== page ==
After two summers of heavy, clumsy constructions, the winners of MoMA PS1's 2010 Young Architects Program, Dumbo-based Solid Objectives – Idenberg Liu (SO-IL), have created an agile structure that's practically immaterial. Like an inverted trampoline or suspended spiderweb, Pole Dance provides a lightweight, mesh canopy cradling a crop of neon-hued exercise balls hanging just out of reach over the entire PS1 courtyard like cartoon fruits. But unlike last year's mammoth pelt-evoking tents by MOS, or the previous year's Public Farm 1, a sloped urban farm prototype by WORK, SO-IL's design seems so simple, lightweight and adaptive that it fits perfectly into the space. In fact, when the installation is taken down in late September, all the materials will be either recycled or reused—during the press opening, Terence Caulkins, who helped create the installation’s interactive sonic components, told me that the 50 25-foot poles supporting the structure have already been claimed by a wind-surfing school.
That future use makes a lot of sense when you start to push and tug the poles, shaking the whole network, one of Pole Dance's many intended interactions that are all but impossible to resist. Florian Idenburg, one of SO-IL's two founders, referred to the project as "a patchwork of interactivity," with corners and nooks reserved for lounging in neon orange hammocks, a shallow, turquoise-blue pool for cooling off in the middle of the courtyard, clusters of exercise balls hanging in the suspended netting, begging to be bounced, four misters providing refreshing oases throughout, and a sandy section with user-generated audio elements. This last area, a smaller cement yard off the main PS1 courtyard carpeted with sand and featuring eight poles outfitted with movement-detecting accelerometers that when shaken by visitors or the wind transmit sound waves to nearby speakers, epitomizes what MoMA architecture curator Barry Bergdoll considers SO-IL's greatest achievement with their project. "Instead of taking the real and making it virtual," he remarked at the press opening, "they've taken the virtual and made it real."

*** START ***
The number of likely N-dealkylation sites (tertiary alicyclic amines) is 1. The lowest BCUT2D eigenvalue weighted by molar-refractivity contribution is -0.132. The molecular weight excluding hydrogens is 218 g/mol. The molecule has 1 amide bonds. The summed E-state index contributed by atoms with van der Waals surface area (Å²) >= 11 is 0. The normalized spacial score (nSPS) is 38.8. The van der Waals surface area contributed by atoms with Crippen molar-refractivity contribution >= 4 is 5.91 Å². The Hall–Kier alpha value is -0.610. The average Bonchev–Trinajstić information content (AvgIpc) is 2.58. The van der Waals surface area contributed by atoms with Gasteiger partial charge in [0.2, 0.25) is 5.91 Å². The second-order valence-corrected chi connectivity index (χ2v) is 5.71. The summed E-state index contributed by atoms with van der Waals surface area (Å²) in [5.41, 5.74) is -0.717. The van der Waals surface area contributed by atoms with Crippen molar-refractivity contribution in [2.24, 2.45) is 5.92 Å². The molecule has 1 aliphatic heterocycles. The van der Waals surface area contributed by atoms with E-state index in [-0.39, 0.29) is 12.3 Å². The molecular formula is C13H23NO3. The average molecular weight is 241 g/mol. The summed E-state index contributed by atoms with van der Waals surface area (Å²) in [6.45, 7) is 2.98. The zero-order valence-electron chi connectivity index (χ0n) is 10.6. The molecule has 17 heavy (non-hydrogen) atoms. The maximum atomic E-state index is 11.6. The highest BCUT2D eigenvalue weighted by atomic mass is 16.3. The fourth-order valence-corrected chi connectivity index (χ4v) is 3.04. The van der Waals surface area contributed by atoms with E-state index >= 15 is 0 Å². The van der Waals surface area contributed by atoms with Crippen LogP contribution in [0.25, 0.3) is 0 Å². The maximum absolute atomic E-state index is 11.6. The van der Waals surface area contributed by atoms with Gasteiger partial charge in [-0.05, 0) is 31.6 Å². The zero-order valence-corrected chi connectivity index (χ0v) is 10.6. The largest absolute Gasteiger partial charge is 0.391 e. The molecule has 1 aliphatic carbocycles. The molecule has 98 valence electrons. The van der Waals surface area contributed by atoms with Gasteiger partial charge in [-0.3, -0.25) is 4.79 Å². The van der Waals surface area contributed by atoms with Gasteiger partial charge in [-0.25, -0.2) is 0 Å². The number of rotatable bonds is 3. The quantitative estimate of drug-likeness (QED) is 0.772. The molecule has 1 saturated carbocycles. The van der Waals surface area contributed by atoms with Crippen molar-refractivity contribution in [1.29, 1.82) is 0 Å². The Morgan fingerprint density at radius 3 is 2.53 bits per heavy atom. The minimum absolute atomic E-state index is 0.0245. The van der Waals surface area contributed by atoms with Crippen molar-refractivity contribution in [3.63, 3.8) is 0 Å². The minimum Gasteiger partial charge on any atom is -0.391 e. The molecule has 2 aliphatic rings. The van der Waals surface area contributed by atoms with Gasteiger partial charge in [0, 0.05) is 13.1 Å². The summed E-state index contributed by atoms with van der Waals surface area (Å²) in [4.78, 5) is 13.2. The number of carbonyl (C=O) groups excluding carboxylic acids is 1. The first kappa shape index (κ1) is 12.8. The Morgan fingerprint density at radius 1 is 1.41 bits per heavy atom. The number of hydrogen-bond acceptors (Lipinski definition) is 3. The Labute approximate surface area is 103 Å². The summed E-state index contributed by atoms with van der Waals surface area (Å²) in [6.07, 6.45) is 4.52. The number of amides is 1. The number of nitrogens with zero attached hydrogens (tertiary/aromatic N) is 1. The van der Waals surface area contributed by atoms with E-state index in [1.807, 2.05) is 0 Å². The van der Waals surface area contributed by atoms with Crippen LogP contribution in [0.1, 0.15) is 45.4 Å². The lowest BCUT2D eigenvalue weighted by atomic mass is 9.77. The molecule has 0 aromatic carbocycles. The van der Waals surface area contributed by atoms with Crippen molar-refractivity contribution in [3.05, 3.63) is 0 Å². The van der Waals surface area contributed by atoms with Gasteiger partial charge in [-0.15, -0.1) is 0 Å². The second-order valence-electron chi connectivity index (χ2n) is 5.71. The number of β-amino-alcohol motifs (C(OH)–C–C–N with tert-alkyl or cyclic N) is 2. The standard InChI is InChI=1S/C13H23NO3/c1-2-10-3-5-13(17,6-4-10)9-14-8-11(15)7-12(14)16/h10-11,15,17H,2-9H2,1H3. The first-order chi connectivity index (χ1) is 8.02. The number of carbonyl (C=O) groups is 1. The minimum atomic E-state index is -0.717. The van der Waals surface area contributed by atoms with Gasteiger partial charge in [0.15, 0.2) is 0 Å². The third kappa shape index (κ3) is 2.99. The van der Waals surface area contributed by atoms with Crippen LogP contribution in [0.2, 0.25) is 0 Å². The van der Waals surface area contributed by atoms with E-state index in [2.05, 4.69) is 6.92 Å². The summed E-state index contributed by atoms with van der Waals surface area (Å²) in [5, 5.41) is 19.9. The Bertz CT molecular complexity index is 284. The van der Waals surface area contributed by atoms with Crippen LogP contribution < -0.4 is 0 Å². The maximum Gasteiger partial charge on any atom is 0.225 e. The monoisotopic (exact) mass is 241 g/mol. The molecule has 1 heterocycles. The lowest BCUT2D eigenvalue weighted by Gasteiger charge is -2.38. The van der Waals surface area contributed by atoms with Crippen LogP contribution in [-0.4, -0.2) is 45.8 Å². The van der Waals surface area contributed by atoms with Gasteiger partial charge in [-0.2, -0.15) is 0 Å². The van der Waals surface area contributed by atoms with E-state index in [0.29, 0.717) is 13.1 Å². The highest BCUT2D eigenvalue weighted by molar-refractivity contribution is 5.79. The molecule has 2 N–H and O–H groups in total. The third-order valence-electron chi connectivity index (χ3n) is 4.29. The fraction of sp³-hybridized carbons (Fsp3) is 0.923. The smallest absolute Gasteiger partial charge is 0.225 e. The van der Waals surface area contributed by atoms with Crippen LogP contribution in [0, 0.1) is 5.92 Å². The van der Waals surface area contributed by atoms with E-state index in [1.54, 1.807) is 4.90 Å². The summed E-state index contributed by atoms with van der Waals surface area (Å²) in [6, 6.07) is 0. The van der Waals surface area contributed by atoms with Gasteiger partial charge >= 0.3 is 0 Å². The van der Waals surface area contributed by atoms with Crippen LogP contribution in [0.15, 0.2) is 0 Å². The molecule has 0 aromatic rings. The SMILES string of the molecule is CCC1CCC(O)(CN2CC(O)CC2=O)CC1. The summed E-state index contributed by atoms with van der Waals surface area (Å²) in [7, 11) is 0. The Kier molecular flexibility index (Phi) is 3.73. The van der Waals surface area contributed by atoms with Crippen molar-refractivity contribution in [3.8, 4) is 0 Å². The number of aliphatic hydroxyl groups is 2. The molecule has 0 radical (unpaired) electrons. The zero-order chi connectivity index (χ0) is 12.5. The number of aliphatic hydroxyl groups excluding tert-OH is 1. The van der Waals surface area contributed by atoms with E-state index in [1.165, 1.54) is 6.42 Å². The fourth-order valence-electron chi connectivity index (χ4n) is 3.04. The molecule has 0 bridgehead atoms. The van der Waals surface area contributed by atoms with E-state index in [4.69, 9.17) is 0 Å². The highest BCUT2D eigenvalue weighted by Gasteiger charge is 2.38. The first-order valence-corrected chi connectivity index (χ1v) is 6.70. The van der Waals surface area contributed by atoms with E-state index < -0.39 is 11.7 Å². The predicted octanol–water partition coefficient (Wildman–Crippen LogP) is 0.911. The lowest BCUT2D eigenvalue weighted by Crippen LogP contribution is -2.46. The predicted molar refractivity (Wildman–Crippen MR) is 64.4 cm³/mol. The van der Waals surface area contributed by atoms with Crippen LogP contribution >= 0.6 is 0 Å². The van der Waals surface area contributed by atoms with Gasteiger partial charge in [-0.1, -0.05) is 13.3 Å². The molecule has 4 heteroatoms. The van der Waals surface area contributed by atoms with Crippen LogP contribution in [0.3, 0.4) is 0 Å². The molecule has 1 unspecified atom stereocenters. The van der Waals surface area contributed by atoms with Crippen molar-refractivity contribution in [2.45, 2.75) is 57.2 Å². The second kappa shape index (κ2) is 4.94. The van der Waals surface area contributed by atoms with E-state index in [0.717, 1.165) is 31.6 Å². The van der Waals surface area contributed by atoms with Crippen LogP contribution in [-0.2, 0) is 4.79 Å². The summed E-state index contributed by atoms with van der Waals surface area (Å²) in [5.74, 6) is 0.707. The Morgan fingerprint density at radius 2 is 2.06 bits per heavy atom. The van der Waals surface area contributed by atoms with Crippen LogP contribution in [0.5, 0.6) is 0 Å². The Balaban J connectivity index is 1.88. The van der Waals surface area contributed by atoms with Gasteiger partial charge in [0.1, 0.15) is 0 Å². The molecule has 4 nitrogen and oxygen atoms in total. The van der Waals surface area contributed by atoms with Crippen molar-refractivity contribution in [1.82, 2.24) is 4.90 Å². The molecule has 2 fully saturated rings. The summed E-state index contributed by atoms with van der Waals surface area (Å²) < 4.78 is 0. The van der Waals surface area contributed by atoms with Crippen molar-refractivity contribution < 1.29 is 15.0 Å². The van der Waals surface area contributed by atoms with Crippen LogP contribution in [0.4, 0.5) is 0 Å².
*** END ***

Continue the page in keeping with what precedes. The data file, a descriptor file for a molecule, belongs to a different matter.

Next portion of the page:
If a social network were reproduced architecturally, it would probably look a lot like Pole Dance, except with ads. The bright, festive, practically transparent and playful space facilitates multiple activities and fleeting interactions with strangers—teaming up to make the structure sway, passing balls across and over the space, chatting around the shallow pool, or creating a collaborative audio composition. There's even an app for it and 24-hour remote accessibility: anyone can monitor the movement of the sound poles through a special website, and an accompanying smartphone application lets users tweak the types of sounds that they produce in the courtyard.
Such imaginative, innovative and so far successful integrations of the digital and built environments seem appropriately delicate and ephemeral, bearing all networking metaphors in mind, though a few concerns remain. Will Pole Dance start limping after a few of PS1's Warm Up parties? By now the first of the hot ticket summer concert series has seen hundreds engage the superb structure playfully, but as a friend at the opening pointed out: what's to stop partiers from climbing up onto the netting? (Walking underneath it does, after all, feel a little like being underneath a giant trampoline.) And what about those exercise balls; hasn't the internet warned us as to their possibly dangerous uses? Perversely, such potential problems only make SO-IL's design a more nuanced and impressive example of this trend in architecture to bring the digital and built realms into a more fluid relationship. Much like the web-based networks its seemingly delicate but shifting and shock-absorbing mesh evokes, Pole Dance creates innumerable potential applications for its users; which ones get activated is entirely up to us.
(photos courtesy MoMA PS1)